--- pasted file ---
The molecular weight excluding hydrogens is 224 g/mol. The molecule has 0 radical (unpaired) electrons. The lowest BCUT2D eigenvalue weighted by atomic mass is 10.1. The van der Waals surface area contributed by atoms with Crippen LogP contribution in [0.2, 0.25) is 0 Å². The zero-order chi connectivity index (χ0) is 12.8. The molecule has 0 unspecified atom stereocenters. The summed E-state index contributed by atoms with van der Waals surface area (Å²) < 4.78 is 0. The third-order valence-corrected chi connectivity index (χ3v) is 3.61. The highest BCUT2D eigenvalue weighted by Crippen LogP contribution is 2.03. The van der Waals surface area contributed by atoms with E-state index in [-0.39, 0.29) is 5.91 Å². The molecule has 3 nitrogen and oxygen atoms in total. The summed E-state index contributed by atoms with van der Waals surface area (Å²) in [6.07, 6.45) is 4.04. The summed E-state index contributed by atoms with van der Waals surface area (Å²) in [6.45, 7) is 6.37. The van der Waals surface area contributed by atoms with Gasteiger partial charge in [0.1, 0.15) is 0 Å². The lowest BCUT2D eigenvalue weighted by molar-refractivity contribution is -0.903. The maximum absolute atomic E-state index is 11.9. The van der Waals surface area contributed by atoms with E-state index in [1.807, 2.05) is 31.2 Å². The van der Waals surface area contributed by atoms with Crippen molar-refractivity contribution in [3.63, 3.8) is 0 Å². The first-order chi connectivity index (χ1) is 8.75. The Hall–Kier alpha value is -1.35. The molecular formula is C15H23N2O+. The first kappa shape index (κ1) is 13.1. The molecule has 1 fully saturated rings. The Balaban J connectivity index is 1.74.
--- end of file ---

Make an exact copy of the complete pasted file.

The molecular weight excluding hydrogens is 224 g/mol. The molecule has 0 radical (unpaired) electrons. The lowest BCUT2D eigenvalue weighted by atomic mass is 10.1. The van der Waals surface area contributed by atoms with Crippen LogP contribution in [0.2, 0.25) is 0 Å². The zero-order chi connectivity index (χ0) is 12.8. The molecule has 0 unspecified atom stereocenters. The summed E-state index contributed by atoms with van der Waals surface area (Å²) < 4.78 is 0. The third-order valence-corrected chi connectivity index (χ3v) is 3.61. The highest BCUT2D eigenvalue weighted by Crippen LogP contribution is 2.03. The van der Waals surface area contributed by atoms with E-state index in [-0.39, 0.29) is 5.91 Å². The molecule has 3 nitrogen and oxygen atoms in total. The summed E-state index contributed by atoms with van der Waals surface area (Å²) in [6.07, 6.45) is 4.04. The summed E-state index contributed by atoms with van der Waals surface area (Å²) in [6.45, 7) is 6.37. The van der Waals surface area contributed by atoms with Gasteiger partial charge in [0.1, 0.15) is 0 Å². The lowest BCUT2D eigenvalue weighted by molar-refractivity contribution is -0.903. The maximum absolute atomic E-state index is 11.9. The van der Waals surface area contributed by atoms with E-state index in [1.807, 2.05) is 31.2 Å². The van der Waals surface area contributed by atoms with Crippen molar-refractivity contribution in [3.63, 3.8) is 0 Å². The first-order chi connectivity index (χ1) is 8.75. The Hall–Kier alpha value is -1.35. The molecular formula is C15H23N2O+. The first kappa shape index (κ1) is 13.1. The molecule has 1 fully saturated rings. The Balaban J connectivity index is 1.74.